American investigative reporter, non-fiction author and filmmaker David France will discuss his book How to Survive a Plague: The Inside Story of How Citizens and Science Tamed AIDS, a definitive history of the successful battle to halt the AIDS epidemic. Inspired by his Oscar-nominated documentary of the same name, How to Survive a Plague is an insider’s account of the grassroots movement of activists who seized upon scientific research to help develop the drugs that turned HIV from a mostly fatal infection to a manageable disease. Ignored by public officials, religious leaders, and the nation at large, and confronted with shame and hatred, this small group of men and women chose to fight for their right to live by educating themselves and demanding to become full partners in the race for effective treatments. David France is also the author of Our Fathers: The Secret Life of the Catholic Church in an Age of Scandal, about the Catholic sexual abuse scandal in the United States and The Confession, which he co-wrote with former Governor of New Jersey, Jim McGreevey. France will discuss and sign his book on this pivotal moment in the history of American civil rights:
Date: Monday October 23, 2017
Time: 12:00 p.m.-1:00 p.m.
Place: Pickford Theater, 3rd floor, Madison Building
This LC Pride event is co-sponsored by the Library of Congress Science, Technology and Business Division, in association with Capital Pride and LC-GLOBE. It is free and open to the public; no tickets are required.
For inquiries about this program, contact Meg Metcalf at [email protected] or 202.707.2273. Individuals requiring accommodations for this event are requested to submit a request at least five business days in advance by contacting (202) 707-6362 or [email protected]
The lecture will be later broadcast on the library’s webcast page //www.loc.gov/today/cyberlc/index.php and YouTube channel https://www.youtube.com/user/LibraryOfCongress.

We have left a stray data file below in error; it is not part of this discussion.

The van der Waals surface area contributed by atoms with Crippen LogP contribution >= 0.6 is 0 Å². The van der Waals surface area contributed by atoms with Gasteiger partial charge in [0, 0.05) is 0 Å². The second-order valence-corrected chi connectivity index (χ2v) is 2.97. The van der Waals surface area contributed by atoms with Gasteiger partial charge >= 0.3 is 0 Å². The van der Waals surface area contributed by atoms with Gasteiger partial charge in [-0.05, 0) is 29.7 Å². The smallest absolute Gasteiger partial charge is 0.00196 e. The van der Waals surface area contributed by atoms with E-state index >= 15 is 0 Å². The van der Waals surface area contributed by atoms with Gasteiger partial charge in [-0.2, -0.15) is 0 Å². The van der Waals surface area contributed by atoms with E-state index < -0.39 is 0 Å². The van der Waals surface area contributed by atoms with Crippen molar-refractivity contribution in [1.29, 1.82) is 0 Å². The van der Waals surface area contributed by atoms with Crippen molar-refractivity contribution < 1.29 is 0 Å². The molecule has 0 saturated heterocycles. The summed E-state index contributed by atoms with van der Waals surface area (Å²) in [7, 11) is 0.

Today’s post was written by Denise Dempsey a Science Reference Librarian who has previously written about the women featured in the motion picture “Hidden Figures” and the post “A Family of Pharmacists”. Among the photographs in the Picture This blog post, Portraits of Nineteenth Century African American Women Activists Newly Available Online, is one of […]
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This post was written by Sean Bryant a Reference Librarian in the Science Section who previously wrote about World War I tanks and John Glenn. In December the Library of Congress hosted its last NASA talk of 2016. In “Walking with the Last Men on the Moon: Revisiting the Apollo 17 Landing Site with the […]
This post was authored by Denise Dempsey, Science Reference & Research Specialist, in the Science, Technology, and Business Division of the Library of Congress. She is also author of the blog post “Hidden Figures No More: African American Women in Space Exploration.” One of the items in the Picture This blog post, Portraits of Nineteenth […]
Today’s post is guest authored by Michelle Cadoree Bradley, a Science Reference Specialist in the Library’s Science, Technology, and Business Division who has previously written – Rise of the Broom Brigade and Marie Curie: A Gift of Radium. Is it Bourbon or is it Whiskey? “Not all whiskey is bourbon, but all bourbon is whiskey,” […]